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Needed: rules, laws to prevent corruption
Still to be placed on the national agenda for action are the most important pre-election measures needed: rules, regulations and legislation to prevent political parties from selling to political investors billions of dollars in contracts from the national treasury. To define the issue in its rawness so that the population gains a complete understanding of what is being talked about, this columnist advocates an end to the euphemism of “campaign finance reform.” We need to describe it as it is.
Going back to the 1980s when the big-money spending began, corporations have been investing hundreds of millions, probably billions, in political-party campaigns as a means of purchasing special access to the treasury.
It goes like this: corporations fund the campaigns of parties expecting that when their party (or parties) of choice wins, they will get an inside track to feed at the trough of government contracts. There are matters stuck in the court system for over ten years on such instances of corruption. That is what Section 34 is all about.
Just in case you think my description of the process is highly exaggerated and lacking in reality, there is a case now before the high court in which a corporation is seeking to retrieve some $60 million which was said to have been given to an official of a political party in the run-up to an election. That this matter has emerged in the public is because something went wrong with the deal, including the party not getting into government to repay the debt with interest.
Investing in political-party campaigns has become the “blue chip” stock (a collection of the most lucrative and assured stocks on the Dow Jones Industrial Market in the United States) of the local market. No stock on the local Stock Exchange pays dividends like those to be had by investing in a political party to gain office.
“We can no longer tolerate a system of campaign financing that makes our leaders accountable to donors rather than voters that makes it possible for money to buy political outcomes, to buy politicians. Until that change is made the relentless power players who control Washington will continue to rule silently.” John Gardner in his 1993 Rebirth of a Nation, indicating this is an international phenomenon.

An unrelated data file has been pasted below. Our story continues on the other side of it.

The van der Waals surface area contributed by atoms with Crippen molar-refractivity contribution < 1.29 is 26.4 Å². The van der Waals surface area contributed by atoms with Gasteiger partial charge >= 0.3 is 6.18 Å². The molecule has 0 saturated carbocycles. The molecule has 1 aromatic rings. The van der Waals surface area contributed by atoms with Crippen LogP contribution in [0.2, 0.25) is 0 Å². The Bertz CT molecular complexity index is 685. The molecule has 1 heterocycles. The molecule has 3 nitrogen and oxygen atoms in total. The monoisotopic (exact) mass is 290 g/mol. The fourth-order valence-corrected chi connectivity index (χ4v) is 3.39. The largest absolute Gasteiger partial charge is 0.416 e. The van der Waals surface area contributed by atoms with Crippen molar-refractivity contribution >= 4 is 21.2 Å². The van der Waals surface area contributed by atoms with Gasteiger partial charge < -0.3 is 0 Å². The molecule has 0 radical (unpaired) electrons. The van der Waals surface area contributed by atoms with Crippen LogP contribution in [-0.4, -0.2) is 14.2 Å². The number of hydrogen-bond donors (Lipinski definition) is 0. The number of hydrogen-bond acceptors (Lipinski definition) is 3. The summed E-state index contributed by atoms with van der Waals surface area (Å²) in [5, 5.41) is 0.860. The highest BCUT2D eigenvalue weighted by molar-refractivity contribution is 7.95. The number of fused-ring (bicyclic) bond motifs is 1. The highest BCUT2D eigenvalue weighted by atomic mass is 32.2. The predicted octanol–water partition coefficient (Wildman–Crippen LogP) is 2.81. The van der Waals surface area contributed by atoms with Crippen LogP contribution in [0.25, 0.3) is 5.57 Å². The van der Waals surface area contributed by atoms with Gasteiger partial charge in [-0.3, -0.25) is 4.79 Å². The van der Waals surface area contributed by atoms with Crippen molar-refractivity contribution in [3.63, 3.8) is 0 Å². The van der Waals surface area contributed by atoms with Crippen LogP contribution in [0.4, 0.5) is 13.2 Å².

Investors must already be eyeing up the $64 billion expenditure package of 2015 and salivating at the prospect of receiving a chunk of what can be estimated as an annual average $65 billion package between 2016-2020—total $325 billion.
Amongst the proposals/projects of the Finance Minister is the intention of the Government to seek out public-private partnerships for infrastructure construction and services; that would fire excitement amongst private-sector investors to line up for an inside track to the contracts.
The corruption, the distortion of the economy to ensure preferred bidders get contracts in areas of the economy in which they have a capacity, kickbacks in the tens of millions which rob especially the poor from receiving benefits from the State, poor-quality work done by preferred bidders and the entrenchment of a culture of corruption and self-serving in the practice of governance are amongst the negatives of this practice of parties opening the door of the treasury to those corporations who fund their campaigns.
Seriously affected by the parties having hundreds of millions to spend on campaigns is the bribing of voters, the frivolous nature of campaigning, which have far more to do with partying and feting funded by campaigns overflowing with money, mauvais langue, wining and gyrating, multi-million-dollar media campaigns, rum-and-roti politics and reinforcement of the tribal pull as parties spread the funds received from corporations amongst their own.
The rules, regulations and legislation must cover issues such as the amount which can be given by individual and corporate donors to parties; transparency in giving must mean that donors must make public their contributions to parties. This will have the effect of alerting the national community to closely monitor contracts awarded to firms that have contributed large sums.
There must be official declarations by the corporations making the contributions and there must be a special requirement of the Board of Inland Revenue to pursue its fair share of revenue from these transactions between individuals/corporations and parties. A monitoring mechanism to allow the law enforcement agencies immediate access to the transactions between corporations/individuals and parties must be established, and parties and corporations must file returns on these transactions.
A companion piece to the rules and regulations must be the finalisation of the procurement legislation that will establish a framework of transparency for the purchase of goods and services by the government. Vitally important is for corporations and their chambers of commerce across the country to demonstrate to the national community that they are serious beyond talk about ending the corruption in financing the campaigns of parties.
The challenge is for such corporations to refuse to make donations to parties unless the rules, regulations and legislation are in place to make the transactions above board.
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